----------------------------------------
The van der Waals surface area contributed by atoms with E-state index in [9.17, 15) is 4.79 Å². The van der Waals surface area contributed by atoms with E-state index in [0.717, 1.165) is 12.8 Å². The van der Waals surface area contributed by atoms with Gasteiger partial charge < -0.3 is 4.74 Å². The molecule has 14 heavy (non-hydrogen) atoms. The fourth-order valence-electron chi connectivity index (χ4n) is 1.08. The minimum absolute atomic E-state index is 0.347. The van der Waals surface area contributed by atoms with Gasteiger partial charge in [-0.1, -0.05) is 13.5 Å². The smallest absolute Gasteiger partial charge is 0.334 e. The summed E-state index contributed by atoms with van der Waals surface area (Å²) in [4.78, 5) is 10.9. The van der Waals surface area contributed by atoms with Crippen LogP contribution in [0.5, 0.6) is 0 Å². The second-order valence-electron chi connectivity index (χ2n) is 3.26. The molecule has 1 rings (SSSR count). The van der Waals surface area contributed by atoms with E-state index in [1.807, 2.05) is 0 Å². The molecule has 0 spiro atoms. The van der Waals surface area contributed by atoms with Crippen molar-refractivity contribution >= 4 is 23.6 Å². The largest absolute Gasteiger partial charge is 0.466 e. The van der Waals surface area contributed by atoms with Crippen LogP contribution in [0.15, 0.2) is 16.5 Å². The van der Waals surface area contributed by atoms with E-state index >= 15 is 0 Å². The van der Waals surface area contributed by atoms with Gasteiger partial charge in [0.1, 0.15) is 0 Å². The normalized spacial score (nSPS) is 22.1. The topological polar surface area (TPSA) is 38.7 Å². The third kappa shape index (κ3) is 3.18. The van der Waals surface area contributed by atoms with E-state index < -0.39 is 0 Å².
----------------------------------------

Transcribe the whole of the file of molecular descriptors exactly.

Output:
The van der Waals surface area contributed by atoms with E-state index in [9.17, 15) is 4.79 Å². The van der Waals surface area contributed by atoms with E-state index in [0.717, 1.165) is 12.8 Å². The van der Waals surface area contributed by atoms with Gasteiger partial charge < -0.3 is 4.74 Å². The molecule has 14 heavy (non-hydrogen) atoms. The fourth-order valence-electron chi connectivity index (χ4n) is 1.08. The minimum absolute atomic E-state index is 0.347. The van der Waals surface area contributed by atoms with Gasteiger partial charge in [-0.1, -0.05) is 13.5 Å². The smallest absolute Gasteiger partial charge is 0.334 e. The summed E-state index contributed by atoms with van der Waals surface area (Å²) in [4.78, 5) is 10.9. The van der Waals surface area contributed by atoms with Crippen LogP contribution in [0.5, 0.6) is 0 Å². The second-order valence-electron chi connectivity index (χ2n) is 3.26. The molecule has 1 rings (SSSR count). The van der Waals surface area contributed by atoms with E-state index in [1.807, 2.05) is 0 Å². The molecule has 0 spiro atoms. The van der Waals surface area contributed by atoms with Crippen molar-refractivity contribution >= 4 is 23.6 Å². The largest absolute Gasteiger partial charge is 0.466 e. The van der Waals surface area contributed by atoms with Crippen LogP contribution in [0.15, 0.2) is 16.5 Å². The van der Waals surface area contributed by atoms with E-state index >= 15 is 0 Å². The van der Waals surface area contributed by atoms with Gasteiger partial charge in [0.1, 0.15) is 0 Å². The normalized spacial score (nSPS) is 22.1. The topological polar surface area (TPSA) is 38.7 Å². The third kappa shape index (κ3) is 3.18. The van der Waals surface area contributed by atoms with E-state index < -0.39 is 0 Å².